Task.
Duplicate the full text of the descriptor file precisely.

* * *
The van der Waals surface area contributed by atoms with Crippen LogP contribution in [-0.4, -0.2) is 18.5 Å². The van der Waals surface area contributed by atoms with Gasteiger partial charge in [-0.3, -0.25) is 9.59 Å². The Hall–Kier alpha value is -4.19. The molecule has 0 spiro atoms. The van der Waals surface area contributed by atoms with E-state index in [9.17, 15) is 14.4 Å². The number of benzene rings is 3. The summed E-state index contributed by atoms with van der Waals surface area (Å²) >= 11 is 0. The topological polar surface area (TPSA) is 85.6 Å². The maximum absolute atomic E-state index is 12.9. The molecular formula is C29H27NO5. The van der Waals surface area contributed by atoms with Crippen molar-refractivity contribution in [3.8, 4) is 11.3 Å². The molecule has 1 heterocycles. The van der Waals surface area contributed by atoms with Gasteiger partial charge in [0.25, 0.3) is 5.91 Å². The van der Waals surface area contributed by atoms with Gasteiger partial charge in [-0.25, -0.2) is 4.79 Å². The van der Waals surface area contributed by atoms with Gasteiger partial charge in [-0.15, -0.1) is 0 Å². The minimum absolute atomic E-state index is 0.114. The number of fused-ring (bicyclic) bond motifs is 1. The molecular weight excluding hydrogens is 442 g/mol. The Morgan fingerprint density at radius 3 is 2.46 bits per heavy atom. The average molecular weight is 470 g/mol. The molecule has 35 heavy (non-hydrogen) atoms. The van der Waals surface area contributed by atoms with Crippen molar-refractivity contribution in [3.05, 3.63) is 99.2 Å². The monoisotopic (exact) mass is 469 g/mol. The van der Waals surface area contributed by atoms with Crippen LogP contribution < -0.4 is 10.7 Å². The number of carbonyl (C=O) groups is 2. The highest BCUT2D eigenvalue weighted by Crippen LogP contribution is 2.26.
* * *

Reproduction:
The van der Waals surface area contributed by atoms with Crippen LogP contribution in [-0.4, -0.2) is 18.5 Å². The van der Waals surface area contributed by atoms with Gasteiger partial charge in [-0.3, -0.25) is 9.59 Å². The Hall–Kier alpha value is -4.19. The molecule has 0 spiro atoms. The van der Waals surface area contributed by atoms with E-state index in [9.17, 15) is 14.4 Å². The number of benzene rings is 3. The summed E-state index contributed by atoms with van der Waals surface area (Å²) >= 11 is 0. The topological polar surface area (TPSA) is 85.6 Å². The maximum absolute atomic E-state index is 12.9. The molecular formula is C29H27NO5. The van der Waals surface area contributed by atoms with Crippen molar-refractivity contribution in [3.8, 4) is 11.3 Å². The molecule has 1 heterocycles. The van der Waals surface area contributed by atoms with Gasteiger partial charge in [0.25, 0.3) is 5.91 Å². The van der Waals surface area contributed by atoms with Gasteiger partial charge in [-0.25, -0.2) is 4.79 Å². The van der Waals surface area contributed by atoms with Gasteiger partial charge in [-0.15, -0.1) is 0 Å². The minimum absolute atomic E-state index is 0.114. The number of fused-ring (bicyclic) bond motifs is 1. The molecular weight excluding hydrogens is 442 g/mol. The Morgan fingerprint density at radius 3 is 2.46 bits per heavy atom. The average molecular weight is 470 g/mol. The molecule has 35 heavy (non-hydrogen) atoms. The van der Waals surface area contributed by atoms with Crippen molar-refractivity contribution in [3.05, 3.63) is 99.2 Å². The monoisotopic (exact) mass is 469 g/mol. The van der Waals surface area contributed by atoms with Crippen LogP contribution < -0.4 is 10.7 Å². The number of carbonyl (C=O) groups is 2. The highest BCUT2D eigenvalue weighted by Crippen LogP contribution is 2.26.